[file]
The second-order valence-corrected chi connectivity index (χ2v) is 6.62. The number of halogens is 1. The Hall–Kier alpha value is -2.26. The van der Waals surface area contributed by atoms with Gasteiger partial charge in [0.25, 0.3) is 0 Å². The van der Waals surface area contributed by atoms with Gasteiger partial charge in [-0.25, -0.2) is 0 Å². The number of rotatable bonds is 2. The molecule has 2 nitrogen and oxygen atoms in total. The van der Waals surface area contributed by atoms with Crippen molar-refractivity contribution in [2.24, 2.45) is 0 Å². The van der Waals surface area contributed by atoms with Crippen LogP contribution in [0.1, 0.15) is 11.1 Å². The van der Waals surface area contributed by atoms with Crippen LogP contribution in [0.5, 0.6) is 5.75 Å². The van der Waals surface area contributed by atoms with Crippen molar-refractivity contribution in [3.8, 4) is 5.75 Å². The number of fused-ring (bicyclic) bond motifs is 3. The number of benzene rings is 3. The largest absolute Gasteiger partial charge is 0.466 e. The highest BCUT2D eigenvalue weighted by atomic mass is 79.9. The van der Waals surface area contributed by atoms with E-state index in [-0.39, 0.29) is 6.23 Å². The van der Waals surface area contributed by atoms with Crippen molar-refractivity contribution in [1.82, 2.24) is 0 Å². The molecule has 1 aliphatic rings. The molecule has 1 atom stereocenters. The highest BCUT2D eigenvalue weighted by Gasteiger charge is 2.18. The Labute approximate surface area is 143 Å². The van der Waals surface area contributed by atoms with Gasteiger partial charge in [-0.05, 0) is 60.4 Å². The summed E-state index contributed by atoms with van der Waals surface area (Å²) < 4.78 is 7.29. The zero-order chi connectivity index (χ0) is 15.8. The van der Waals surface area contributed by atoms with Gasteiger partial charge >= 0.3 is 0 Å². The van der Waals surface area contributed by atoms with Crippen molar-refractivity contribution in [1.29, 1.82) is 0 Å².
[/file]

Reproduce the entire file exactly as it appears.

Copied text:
The second-order valence-corrected chi connectivity index (χ2v) is 6.62. The number of halogens is 1. The Hall–Kier alpha value is -2.26. The van der Waals surface area contributed by atoms with Gasteiger partial charge in [0.25, 0.3) is 0 Å². The van der Waals surface area contributed by atoms with Gasteiger partial charge in [-0.25, -0.2) is 0 Å². The number of rotatable bonds is 2. The molecule has 2 nitrogen and oxygen atoms in total. The van der Waals surface area contributed by atoms with Crippen molar-refractivity contribution in [2.24, 2.45) is 0 Å². The van der Waals surface area contributed by atoms with Crippen LogP contribution in [0.1, 0.15) is 11.1 Å². The van der Waals surface area contributed by atoms with Crippen LogP contribution in [0.5, 0.6) is 5.75 Å². The van der Waals surface area contributed by atoms with Crippen molar-refractivity contribution in [3.8, 4) is 5.75 Å². The number of fused-ring (bicyclic) bond motifs is 3. The number of benzene rings is 3. The largest absolute Gasteiger partial charge is 0.466 e. The highest BCUT2D eigenvalue weighted by atomic mass is 79.9. The van der Waals surface area contributed by atoms with E-state index in [-0.39, 0.29) is 6.23 Å². The van der Waals surface area contributed by atoms with Crippen molar-refractivity contribution in [1.82, 2.24) is 0 Å². The molecule has 1 aliphatic rings. The molecule has 1 atom stereocenters. The highest BCUT2D eigenvalue weighted by Gasteiger charge is 2.18. The Labute approximate surface area is 143 Å². The van der Waals surface area contributed by atoms with Gasteiger partial charge in [-0.05, 0) is 60.4 Å². The summed E-state index contributed by atoms with van der Waals surface area (Å²) < 4.78 is 7.29. The zero-order chi connectivity index (χ0) is 15.8. The van der Waals surface area contributed by atoms with Gasteiger partial charge >= 0.3 is 0 Å². The van der Waals surface area contributed by atoms with Crippen molar-refractivity contribution in [1.29, 1.82) is 0 Å².